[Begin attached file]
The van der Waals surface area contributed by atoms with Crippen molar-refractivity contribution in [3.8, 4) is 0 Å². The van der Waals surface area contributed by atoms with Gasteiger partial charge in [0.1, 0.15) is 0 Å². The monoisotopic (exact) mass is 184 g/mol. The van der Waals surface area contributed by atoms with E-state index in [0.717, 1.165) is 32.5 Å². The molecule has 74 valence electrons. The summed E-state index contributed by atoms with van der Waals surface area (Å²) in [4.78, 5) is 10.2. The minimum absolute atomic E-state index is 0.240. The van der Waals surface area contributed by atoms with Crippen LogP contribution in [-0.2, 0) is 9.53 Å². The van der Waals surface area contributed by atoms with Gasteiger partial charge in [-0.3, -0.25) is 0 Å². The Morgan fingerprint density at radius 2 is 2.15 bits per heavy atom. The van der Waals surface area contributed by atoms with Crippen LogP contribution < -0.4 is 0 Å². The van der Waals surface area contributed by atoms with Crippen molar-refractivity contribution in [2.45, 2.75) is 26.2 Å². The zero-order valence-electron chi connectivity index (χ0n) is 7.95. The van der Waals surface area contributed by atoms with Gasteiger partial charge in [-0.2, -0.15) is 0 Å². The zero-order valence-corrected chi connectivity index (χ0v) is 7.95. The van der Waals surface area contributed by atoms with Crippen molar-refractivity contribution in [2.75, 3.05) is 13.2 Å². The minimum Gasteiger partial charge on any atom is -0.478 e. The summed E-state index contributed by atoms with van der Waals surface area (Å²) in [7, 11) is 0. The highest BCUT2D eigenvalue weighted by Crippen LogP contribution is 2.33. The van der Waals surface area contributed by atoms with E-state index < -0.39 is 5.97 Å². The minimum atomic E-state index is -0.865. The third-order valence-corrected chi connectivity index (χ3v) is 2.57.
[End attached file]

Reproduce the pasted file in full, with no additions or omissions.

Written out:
The van der Waals surface area contributed by atoms with Crippen molar-refractivity contribution in [3.8, 4) is 0 Å². The van der Waals surface area contributed by atoms with Gasteiger partial charge in [0.1, 0.15) is 0 Å². The monoisotopic (exact) mass is 184 g/mol. The van der Waals surface area contributed by atoms with E-state index in [0.717, 1.165) is 32.5 Å². The molecule has 74 valence electrons. The summed E-state index contributed by atoms with van der Waals surface area (Å²) in [4.78, 5) is 10.2. The minimum absolute atomic E-state index is 0.240. The van der Waals surface area contributed by atoms with Crippen LogP contribution in [-0.2, 0) is 9.53 Å². The van der Waals surface area contributed by atoms with Gasteiger partial charge in [-0.3, -0.25) is 0 Å². The Morgan fingerprint density at radius 2 is 2.15 bits per heavy atom. The van der Waals surface area contributed by atoms with Crippen LogP contribution < -0.4 is 0 Å². The van der Waals surface area contributed by atoms with Crippen molar-refractivity contribution in [2.45, 2.75) is 26.2 Å². The zero-order valence-electron chi connectivity index (χ0n) is 7.95. The van der Waals surface area contributed by atoms with Gasteiger partial charge in [-0.2, -0.15) is 0 Å². The zero-order valence-corrected chi connectivity index (χ0v) is 7.95. The van der Waals surface area contributed by atoms with Crippen molar-refractivity contribution in [2.75, 3.05) is 13.2 Å². The minimum Gasteiger partial charge on any atom is -0.478 e. The summed E-state index contributed by atoms with van der Waals surface area (Å²) in [7, 11) is 0. The highest BCUT2D eigenvalue weighted by Crippen LogP contribution is 2.33. The van der Waals surface area contributed by atoms with E-state index < -0.39 is 5.97 Å². The minimum atomic E-state index is -0.865. The third-order valence-corrected chi connectivity index (χ3v) is 2.57.